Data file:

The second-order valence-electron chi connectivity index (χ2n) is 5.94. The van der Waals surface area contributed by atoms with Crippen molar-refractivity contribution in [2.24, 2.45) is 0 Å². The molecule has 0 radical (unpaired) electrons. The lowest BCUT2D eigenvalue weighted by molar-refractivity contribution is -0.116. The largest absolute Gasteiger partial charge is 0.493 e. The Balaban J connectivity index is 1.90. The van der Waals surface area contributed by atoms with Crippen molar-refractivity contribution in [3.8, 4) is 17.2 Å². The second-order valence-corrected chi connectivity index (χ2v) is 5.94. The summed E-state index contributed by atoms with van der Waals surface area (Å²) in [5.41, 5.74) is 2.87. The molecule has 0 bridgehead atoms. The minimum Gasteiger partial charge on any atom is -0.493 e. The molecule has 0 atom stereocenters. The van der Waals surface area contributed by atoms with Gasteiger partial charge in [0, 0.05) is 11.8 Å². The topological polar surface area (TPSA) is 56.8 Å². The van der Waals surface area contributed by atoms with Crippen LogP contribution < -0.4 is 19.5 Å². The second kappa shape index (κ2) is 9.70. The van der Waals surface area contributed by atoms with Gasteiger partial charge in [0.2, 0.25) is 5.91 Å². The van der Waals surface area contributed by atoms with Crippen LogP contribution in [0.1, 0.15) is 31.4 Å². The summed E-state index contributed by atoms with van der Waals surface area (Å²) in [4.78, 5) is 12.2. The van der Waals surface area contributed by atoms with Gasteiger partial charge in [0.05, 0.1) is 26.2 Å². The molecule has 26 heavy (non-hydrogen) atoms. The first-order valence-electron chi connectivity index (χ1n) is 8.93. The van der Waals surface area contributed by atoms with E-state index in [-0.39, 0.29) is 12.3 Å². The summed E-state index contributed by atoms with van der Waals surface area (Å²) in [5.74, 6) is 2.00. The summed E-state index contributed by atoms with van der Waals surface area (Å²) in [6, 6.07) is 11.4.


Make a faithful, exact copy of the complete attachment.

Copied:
The second-order valence-electron chi connectivity index (χ2n) is 5.94. The van der Waals surface area contributed by atoms with Crippen molar-refractivity contribution in [2.24, 2.45) is 0 Å². The molecule has 0 radical (unpaired) electrons. The lowest BCUT2D eigenvalue weighted by molar-refractivity contribution is -0.116. The largest absolute Gasteiger partial charge is 0.493 e. The Balaban J connectivity index is 1.90. The van der Waals surface area contributed by atoms with Crippen molar-refractivity contribution in [3.8, 4) is 17.2 Å². The second-order valence-corrected chi connectivity index (χ2v) is 5.94. The summed E-state index contributed by atoms with van der Waals surface area (Å²) in [5.41, 5.74) is 2.87. The molecule has 0 bridgehead atoms. The minimum Gasteiger partial charge on any atom is -0.493 e. The molecule has 0 atom stereocenters. The van der Waals surface area contributed by atoms with Gasteiger partial charge in [0, 0.05) is 11.8 Å². The topological polar surface area (TPSA) is 56.8 Å². The van der Waals surface area contributed by atoms with Crippen LogP contribution < -0.4 is 19.5 Å². The second kappa shape index (κ2) is 9.70. The van der Waals surface area contributed by atoms with Gasteiger partial charge in [0.2, 0.25) is 5.91 Å². The van der Waals surface area contributed by atoms with Crippen LogP contribution in [0.1, 0.15) is 31.4 Å². The summed E-state index contributed by atoms with van der Waals surface area (Å²) in [4.78, 5) is 12.2. The van der Waals surface area contributed by atoms with Gasteiger partial charge in [0.05, 0.1) is 26.2 Å². The molecule has 26 heavy (non-hydrogen) atoms. The first-order valence-electron chi connectivity index (χ1n) is 8.93. The van der Waals surface area contributed by atoms with E-state index in [-0.39, 0.29) is 12.3 Å². The summed E-state index contributed by atoms with van der Waals surface area (Å²) in [5.74, 6) is 2.00. The summed E-state index contributed by atoms with van der Waals surface area (Å²) in [6, 6.07) is 11.4.